Summit Treestands
Bowhunting public land in Maine
Contributors to this thread:
Altek 09-Nov-19
From: Altek
Some who bowhunt or plan to bowhunt Maine may not be aware of restrictions that apply when on public land. In some ways restrictions exceed (by rule or simply by MDIFW staff interpretation, depending on who you ask) those for private property, which leads to an interesting question of whether the Maine Legislature and Maine IF&W are over-regulating bowhunting to the point of 'dissuading' interest in it.

For example, treestands are almost a necessity when bowhunting any area where tree/shrub cover is sparse or normal cover is reduced by late-season foliage loss. Under such conditions close-range hunting from the ground, with a bow, becomes impractical. Did you know you need to obtain (before hunting) a written permit from MDIFW to use any treestand on any public land open to hunting? Or that you can only use a limited number of stands? Are you aware that ALL stands must contain a visible tag identifying you the owner...i.e., your name and legal address...for all who pass by to see? Did you know that MDIFW wants you to tell them the latitude and longitude coordinates for all of your public treestand locations when you apply for written permission, even if you haven't scouted or otherwise set foot on the public property yet? Yup, that one's a real head-scratcher. Did you know you must remove all of your stands shortly after the season ends or risk forfeiture of them to the state? Did you know that permanent treestands built/existing on state property are technically illegal even if MDIFW 'passively' allows them to exist? Finally, did you know that MDIFW policy is 'variable' regarding climbing does not specifically exclude them from the established rules mentioned above even if you only use the stand for a few hours before removing it on the same day? Again, it depends on who you ask...?!

It is already quite difficult for bowhunters not owning their own land to hunt in Maine. Quality hunting areas and opportunities are shrinking, not only because of increasing license costs and significant private land posting but also due to the ever-increasing state rules restricting what used to be a simple and traditional right of hunting access. As with public land, state law also requires written permission from private landowners before erecting or using treestands. With each passing year these permissions are getting harder to obtain for honest hunters that try to follow the confusing myriad of rules and do the 'right' thing, but it's not usually a problem for those who ignore them. We've all been there...a landowner is politely asked for permission which is politely denied, and the following day a line of cars and hunters appear to hunt that same spot without any permission whatsoever...and to top it off YOU are indirectly blamed for the transgression by landowners and the MDIFW as part of the illegal/unethical hunting crowd. Whether on public or private land, when it comes to hunting in Maine nice guys really do tend to finish last under current state policies and approaches.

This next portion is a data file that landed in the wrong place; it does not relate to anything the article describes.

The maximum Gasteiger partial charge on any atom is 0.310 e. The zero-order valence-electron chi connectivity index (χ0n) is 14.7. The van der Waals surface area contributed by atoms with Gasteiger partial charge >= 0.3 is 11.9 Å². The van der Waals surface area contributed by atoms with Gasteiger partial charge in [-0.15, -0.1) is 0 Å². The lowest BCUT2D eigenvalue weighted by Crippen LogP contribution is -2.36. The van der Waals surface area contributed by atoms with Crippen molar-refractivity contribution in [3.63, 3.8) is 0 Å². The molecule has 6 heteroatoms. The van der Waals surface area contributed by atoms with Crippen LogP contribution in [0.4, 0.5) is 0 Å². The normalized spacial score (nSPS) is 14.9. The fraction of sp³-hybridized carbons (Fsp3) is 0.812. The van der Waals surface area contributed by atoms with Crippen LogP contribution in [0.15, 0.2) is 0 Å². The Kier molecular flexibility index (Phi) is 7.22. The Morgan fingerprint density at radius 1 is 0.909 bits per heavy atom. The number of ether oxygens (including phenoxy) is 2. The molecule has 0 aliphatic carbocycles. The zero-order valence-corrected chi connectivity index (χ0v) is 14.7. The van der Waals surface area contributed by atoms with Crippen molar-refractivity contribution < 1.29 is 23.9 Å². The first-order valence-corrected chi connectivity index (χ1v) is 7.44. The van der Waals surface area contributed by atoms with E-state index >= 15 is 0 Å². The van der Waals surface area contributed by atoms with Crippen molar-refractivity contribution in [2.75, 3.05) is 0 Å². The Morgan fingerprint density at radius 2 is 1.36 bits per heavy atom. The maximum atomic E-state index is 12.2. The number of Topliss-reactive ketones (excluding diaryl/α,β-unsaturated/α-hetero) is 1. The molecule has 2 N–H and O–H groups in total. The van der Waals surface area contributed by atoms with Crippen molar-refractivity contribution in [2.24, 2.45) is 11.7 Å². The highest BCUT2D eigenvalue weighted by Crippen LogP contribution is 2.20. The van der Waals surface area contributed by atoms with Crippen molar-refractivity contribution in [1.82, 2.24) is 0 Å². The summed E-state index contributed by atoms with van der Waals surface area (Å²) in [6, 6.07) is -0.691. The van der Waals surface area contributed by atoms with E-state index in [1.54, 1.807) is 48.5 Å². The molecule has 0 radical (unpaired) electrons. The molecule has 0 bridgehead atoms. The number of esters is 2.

So as bowhunters who don't own land there isn't much you can do. Just try to know the regulations, cross your fingers when asking landowner permission and hope the redneck crowd doesn't win the day too often. Judging from growing trends (less overall interest in hunting, more posted land, higher license fees, and more complicated rules) bowhunting in Maine may be dying or at least may become practical only for those who own huntable land tracts or know someone who does (something the MDIFW success stats don't make much of an attempt to decipher).

Good luck with YOUR situation this hunting season, and stay safe out there.

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